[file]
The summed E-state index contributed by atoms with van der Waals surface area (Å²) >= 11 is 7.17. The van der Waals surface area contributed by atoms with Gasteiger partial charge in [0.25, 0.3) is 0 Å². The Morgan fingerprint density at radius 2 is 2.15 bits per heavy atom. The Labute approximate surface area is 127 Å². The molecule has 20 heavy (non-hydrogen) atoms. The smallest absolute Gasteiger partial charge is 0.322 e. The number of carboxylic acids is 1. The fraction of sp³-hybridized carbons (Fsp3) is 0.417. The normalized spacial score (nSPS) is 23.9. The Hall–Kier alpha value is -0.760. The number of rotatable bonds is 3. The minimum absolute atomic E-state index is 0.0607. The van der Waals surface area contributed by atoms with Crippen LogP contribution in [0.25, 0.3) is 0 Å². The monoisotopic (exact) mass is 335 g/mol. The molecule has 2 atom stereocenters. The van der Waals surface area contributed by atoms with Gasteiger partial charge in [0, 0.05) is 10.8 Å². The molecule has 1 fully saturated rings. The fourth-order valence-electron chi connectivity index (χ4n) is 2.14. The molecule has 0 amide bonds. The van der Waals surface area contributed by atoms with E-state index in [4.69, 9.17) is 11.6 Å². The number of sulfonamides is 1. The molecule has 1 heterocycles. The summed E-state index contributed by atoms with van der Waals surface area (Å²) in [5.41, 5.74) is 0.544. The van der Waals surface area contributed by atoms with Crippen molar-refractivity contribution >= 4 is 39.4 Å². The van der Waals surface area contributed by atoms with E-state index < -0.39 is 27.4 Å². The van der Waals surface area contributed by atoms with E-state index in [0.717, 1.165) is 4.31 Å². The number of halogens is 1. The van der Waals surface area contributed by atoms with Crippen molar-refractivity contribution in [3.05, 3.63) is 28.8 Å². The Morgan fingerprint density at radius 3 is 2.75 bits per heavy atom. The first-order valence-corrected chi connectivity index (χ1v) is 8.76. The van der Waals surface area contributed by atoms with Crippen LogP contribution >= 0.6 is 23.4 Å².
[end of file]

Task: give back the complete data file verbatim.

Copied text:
The summed E-state index contributed by atoms with van der Waals surface area (Å²) >= 11 is 7.17. The van der Waals surface area contributed by atoms with Gasteiger partial charge in [0.25, 0.3) is 0 Å². The Morgan fingerprint density at radius 2 is 2.15 bits per heavy atom. The Labute approximate surface area is 127 Å². The molecule has 20 heavy (non-hydrogen) atoms. The smallest absolute Gasteiger partial charge is 0.322 e. The number of carboxylic acids is 1. The fraction of sp³-hybridized carbons (Fsp3) is 0.417. The normalized spacial score (nSPS) is 23.9. The Hall–Kier alpha value is -0.760. The number of rotatable bonds is 3. The minimum absolute atomic E-state index is 0.0607. The van der Waals surface area contributed by atoms with Crippen LogP contribution in [0.25, 0.3) is 0 Å². The monoisotopic (exact) mass is 335 g/mol. The molecule has 2 atom stereocenters. The van der Waals surface area contributed by atoms with Gasteiger partial charge in [0, 0.05) is 10.8 Å². The molecule has 1 fully saturated rings. The fourth-order valence-electron chi connectivity index (χ4n) is 2.14. The molecule has 0 amide bonds. The van der Waals surface area contributed by atoms with E-state index in [4.69, 9.17) is 11.6 Å². The number of sulfonamides is 1. The molecule has 1 heterocycles. The summed E-state index contributed by atoms with van der Waals surface area (Å²) in [5.41, 5.74) is 0.544. The van der Waals surface area contributed by atoms with Crippen molar-refractivity contribution >= 4 is 39.4 Å². The van der Waals surface area contributed by atoms with E-state index < -0.39 is 27.4 Å². The van der Waals surface area contributed by atoms with E-state index in [0.717, 1.165) is 4.31 Å². The number of halogens is 1. The van der Waals surface area contributed by atoms with Crippen molar-refractivity contribution in [3.05, 3.63) is 28.8 Å². The Morgan fingerprint density at radius 3 is 2.75 bits per heavy atom. The first-order valence-corrected chi connectivity index (χ1v) is 8.76. The van der Waals surface area contributed by atoms with Crippen LogP contribution >= 0.6 is 23.4 Å².